The Soviet N1 rocket was 105 meters high (roughly like the towers of the Zagreb Cathedral) and weighed 2,735 tons (approximately like 6 Boeing 747s filled with fuel). It was even more powerful than the famous American rocket Saturn V, which was used to launch people to the moon.
On July 3, 1969, the largest rocket explosion in history occurred, when the Soviet giant N1 rocket exploded shortly after launch. The engines of the first-stage N1 rocket, as many as 30 of them, gave it the largest thrust of all the rockets ever produced, so that it was more powerful even than the famous American rocket Saturn V with which people were launched to the moon.
The N1 rocket was 105 meters high and weighed 2735 tons. At launch, it was reportedly able to produce a thrust of about 50 megawatts (MN), which is as much as 47% more than American Saturn V. The Soviets intended to use N1 rockets for human missions to the moon, similar to the American Apollo program.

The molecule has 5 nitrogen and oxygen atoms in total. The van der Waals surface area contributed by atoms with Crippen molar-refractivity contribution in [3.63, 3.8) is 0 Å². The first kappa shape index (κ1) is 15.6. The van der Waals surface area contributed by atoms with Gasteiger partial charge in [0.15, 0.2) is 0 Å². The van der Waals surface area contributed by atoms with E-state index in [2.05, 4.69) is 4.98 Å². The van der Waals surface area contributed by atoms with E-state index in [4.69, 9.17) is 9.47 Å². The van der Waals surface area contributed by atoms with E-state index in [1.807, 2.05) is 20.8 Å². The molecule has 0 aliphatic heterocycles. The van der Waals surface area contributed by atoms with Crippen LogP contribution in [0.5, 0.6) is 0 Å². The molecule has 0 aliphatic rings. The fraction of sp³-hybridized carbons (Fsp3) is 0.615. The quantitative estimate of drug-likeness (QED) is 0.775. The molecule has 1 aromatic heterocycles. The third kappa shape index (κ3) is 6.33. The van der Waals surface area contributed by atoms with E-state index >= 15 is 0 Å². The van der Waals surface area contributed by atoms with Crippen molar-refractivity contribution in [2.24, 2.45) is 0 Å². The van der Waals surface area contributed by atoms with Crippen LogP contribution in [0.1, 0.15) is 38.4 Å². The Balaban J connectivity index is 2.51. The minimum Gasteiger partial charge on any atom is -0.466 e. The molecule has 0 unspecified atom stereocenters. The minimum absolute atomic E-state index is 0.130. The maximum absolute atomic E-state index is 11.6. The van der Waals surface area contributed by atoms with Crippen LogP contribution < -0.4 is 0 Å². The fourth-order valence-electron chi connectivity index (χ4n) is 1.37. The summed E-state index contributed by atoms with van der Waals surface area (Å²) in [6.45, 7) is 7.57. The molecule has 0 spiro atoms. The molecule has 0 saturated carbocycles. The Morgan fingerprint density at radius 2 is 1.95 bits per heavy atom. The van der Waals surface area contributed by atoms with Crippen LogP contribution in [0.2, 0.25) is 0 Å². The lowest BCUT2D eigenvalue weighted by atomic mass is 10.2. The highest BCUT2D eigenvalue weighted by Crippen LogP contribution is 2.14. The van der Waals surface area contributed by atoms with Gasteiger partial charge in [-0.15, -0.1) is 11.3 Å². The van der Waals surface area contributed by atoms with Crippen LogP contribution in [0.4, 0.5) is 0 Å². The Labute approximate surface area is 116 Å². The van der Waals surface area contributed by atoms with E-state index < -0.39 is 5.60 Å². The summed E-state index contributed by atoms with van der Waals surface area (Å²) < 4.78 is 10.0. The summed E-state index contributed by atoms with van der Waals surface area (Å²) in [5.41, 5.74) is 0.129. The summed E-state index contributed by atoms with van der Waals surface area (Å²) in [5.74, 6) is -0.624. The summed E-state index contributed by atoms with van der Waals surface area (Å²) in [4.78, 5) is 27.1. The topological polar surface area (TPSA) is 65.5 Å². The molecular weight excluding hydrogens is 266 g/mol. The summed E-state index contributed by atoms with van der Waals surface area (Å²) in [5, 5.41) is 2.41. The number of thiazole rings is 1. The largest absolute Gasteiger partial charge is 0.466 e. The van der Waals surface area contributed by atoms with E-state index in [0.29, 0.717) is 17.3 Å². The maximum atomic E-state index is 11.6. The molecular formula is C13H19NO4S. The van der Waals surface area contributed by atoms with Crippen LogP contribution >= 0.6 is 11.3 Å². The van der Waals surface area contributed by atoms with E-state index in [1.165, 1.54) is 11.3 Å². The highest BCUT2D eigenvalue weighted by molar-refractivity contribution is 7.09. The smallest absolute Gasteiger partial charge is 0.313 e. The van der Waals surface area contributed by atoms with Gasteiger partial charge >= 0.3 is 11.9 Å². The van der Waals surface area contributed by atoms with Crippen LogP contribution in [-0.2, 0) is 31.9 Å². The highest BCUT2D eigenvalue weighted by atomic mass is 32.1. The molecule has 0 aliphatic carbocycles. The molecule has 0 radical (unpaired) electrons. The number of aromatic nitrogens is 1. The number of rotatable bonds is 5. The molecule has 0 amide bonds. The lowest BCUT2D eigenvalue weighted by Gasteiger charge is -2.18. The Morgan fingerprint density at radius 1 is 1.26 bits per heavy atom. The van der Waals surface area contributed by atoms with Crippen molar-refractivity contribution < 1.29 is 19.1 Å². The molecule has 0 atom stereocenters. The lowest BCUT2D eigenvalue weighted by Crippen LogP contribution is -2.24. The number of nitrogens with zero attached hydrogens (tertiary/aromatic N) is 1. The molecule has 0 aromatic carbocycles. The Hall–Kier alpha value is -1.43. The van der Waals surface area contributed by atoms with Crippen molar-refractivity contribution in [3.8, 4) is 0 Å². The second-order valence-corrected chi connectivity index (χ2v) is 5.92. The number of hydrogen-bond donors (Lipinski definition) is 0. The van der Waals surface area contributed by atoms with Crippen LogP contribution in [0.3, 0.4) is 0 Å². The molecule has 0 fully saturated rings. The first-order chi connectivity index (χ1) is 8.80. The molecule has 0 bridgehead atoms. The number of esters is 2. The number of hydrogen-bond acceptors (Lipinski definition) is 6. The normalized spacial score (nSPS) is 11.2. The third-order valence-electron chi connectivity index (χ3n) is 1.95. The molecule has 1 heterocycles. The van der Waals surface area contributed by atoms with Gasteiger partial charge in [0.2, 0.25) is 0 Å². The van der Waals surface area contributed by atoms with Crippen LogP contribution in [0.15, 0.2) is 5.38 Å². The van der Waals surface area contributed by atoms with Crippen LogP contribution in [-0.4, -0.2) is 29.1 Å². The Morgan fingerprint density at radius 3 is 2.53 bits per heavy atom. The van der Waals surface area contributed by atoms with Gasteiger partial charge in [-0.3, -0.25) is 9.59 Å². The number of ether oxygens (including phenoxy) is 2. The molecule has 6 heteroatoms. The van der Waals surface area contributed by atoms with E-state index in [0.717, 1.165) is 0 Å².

On that day, the N1 rocket, loaded with about 680,000 kilograms of kerosene and 1,780,000 kilograms of liquid oxygen, was launched from the Soviet Baikonur cosmodrome. Already between 5 and 9 seconds after takeoff, an error occurred, when one loose nut fell off and entered the oxygen pump. The automatic control then shut down 29 of the 30 engines and the rocket began to fall back towards the launcher on the ground. Approximately 23 seconds after the engine shut down, the rocket exploded, destroying the launch pad.
If the amount of energy contained in the fuel is calculated, it is obtained that about 29 TJ (terajoules) of energy were released during the explosion, which would correspond to the explosion of 6,930 tons of TNT. So this is roughly similar to a 6.93-kiloton nuclear bomb (for comparison, a bomb dropped on Hiroshima had about 16 kilotons)